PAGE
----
WAC 182-501-0165 Medical and dental coverage—Fee-for-service (FFS) prior authorization—Determination process for payment.
Effective August 9, 2015
- This section applies to fee-for-service (FFS) requests for medical or dental services and medical equipment that:
- Are identified as covered services or early and periodic screening, diagnosis, and treatment services; and
- Require prior authorization by the medicaid agency.
- The following definitions and those found in chapter 182-500 WAC apply to this section:
"Controlled studies" - Studies in which defined groups are compared with each other to reduce bias.
"Credible evidence" - Type I-IV evidence or evidence-based information from any of the following sources:
• Clinical guidelines
• Government sources
• Independent medical evaluation (IME)
• Independent review organization (IRO)
• Independent technology assessment organizations
• Medical and hospital associations
• Policies of other health plans
• Regulating agencies (for example, the Federal Drug Administration or Department of Health)
• Treating provider
• Treatment pathways
"Evidence-based" - The ordered and explicit use of the best evidence available (see "hierarchy of evidence" in subsection (6)(a) of this section) when making health care decisions.
"Health outcome" - Changes in health status (mortality and morbidity) which result from the provision of health care services.
"Institutional review board (IRB)" - A board or committee responsible for reviewing research protocols and determining whether:
(1) The rights and welfare of human subjects are adequately protected;
(2) The risks to people are minimized and are not unreasonable;
(3)The risks to people are outweighed by the potential benefit to them or by the knowledge to be gained; and
(4)The proposed study design and methods are adequate and appropriate in the light of stated study objectives.
"Independent review organization (IRO)" - A panel of medical and benefit experts intended to provide unbiased, independent, clinical, evidence-based reviews of adverse decisions.
"Independent medical evaluation (IME)" - An objective medical examination of the client to establish the medical facts.
"Provider" - The person who is responsible for diagnosing, prescribing, and providing medical, dental, or mental health services to agency clients.
(3) The agency authorizes, on a case-by-case basis, requests described in subsection (1) of this section when the agency determines the service or equipment is medically necessary as defined in WAC 182-500-070. The process the agency uses to assess medical necessity is based on:
(a) The evaluation of submitted and obtainable medical, dental, or mental health evidence as described in subsections (4) and (5) of this section; and
(b) The application of the evidence-based rating process described in subsection (6) of this section.
(4) The agency reviews available evidence relevant to a medical, dental, or mental health service or equipment to:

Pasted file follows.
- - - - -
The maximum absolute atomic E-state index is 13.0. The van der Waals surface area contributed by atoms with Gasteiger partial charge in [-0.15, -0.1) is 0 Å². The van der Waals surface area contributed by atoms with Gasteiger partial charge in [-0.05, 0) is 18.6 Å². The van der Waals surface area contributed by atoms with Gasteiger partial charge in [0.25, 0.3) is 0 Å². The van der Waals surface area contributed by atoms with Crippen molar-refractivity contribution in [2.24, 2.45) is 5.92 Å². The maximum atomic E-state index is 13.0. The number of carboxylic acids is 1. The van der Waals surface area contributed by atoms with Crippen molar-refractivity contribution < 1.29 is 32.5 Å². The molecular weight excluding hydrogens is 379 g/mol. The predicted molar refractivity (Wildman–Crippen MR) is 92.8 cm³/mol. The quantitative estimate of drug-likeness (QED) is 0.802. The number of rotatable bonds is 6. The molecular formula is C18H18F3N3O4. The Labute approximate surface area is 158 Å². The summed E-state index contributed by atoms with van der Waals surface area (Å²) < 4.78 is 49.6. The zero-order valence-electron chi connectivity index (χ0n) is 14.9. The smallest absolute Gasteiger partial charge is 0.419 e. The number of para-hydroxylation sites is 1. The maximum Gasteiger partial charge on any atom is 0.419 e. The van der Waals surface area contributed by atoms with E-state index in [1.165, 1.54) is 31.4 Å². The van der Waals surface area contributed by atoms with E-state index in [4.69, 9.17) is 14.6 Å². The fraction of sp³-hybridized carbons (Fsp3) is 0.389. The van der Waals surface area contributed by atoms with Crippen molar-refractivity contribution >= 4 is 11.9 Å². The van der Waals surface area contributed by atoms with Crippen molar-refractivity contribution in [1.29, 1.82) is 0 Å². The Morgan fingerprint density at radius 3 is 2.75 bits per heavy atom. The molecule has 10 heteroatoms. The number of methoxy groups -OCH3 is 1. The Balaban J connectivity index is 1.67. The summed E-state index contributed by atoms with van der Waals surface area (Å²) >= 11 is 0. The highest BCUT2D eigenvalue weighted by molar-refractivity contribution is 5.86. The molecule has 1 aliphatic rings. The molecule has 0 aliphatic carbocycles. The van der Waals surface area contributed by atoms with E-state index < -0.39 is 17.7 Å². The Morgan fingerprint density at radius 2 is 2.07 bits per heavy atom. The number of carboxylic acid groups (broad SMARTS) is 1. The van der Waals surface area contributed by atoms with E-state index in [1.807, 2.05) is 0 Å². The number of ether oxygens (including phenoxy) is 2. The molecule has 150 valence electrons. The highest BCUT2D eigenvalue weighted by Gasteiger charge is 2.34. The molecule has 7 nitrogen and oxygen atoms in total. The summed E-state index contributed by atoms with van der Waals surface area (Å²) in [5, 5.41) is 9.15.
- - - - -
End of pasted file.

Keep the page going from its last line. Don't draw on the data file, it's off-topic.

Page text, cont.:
(a) Determine its efficacy, effectiveness, and safety;
(b) Determine its impact on health outcomes;
(c) Identify indications for use;
(d) Evaluate pertinent client information;
(e) Compare to alternative technologies; and
(f) Identify sources of credible evidence that use and report evidence-based information.
(5) The agency considers and evaluates all available clinical information and credible evidence relevant to the client's condition. The provider responsible for the client's diagnosis, or treatment, or both, must submit with the request credible evidence specifically related to the client's condition including, but not limited to:
(a) A physiological description of the client's disease, injury, impairment, or other ailment;
(b) Pertinent laboratory findings;
(c) Pertinent X-ray and/or imaging reports;
(d) Individual patient records pertinent to the case or request;
(e) Photographs, or videos, or both, if requested; and
(f) Objective medical/dental/mental health information such as medically/dentally acceptable clinical findings and diagnoses resulting from physical or mental examinations.
(6) The agency uses the following processes to determine whether a requested service described in subsection (1) is medically necessary:
(a) Hierarchy of evidence - How defined. The agency uses a hierarchy of evidence to determine the weight given to available data. The weight of medical evidence depends on objective indicators of its validity and reliability including the nature and source of the evidence, the empirical characteristics of the studies or trials upon which the evidence is based, and the consistency of the outcome with comparable studies. The hierarchy (in descending order with Type I given the greatest weight) is:
(i) Type I: Meta-analysis done with multiple, well-designed controlled studies;
(ii) Type II: One or more well-designed experimental studies;
(iii) Type III: Well-designed, quasi-experimental studies such as nonrandomized controlled, single group pre-post, cohort, time series, or matched case-controlled studies;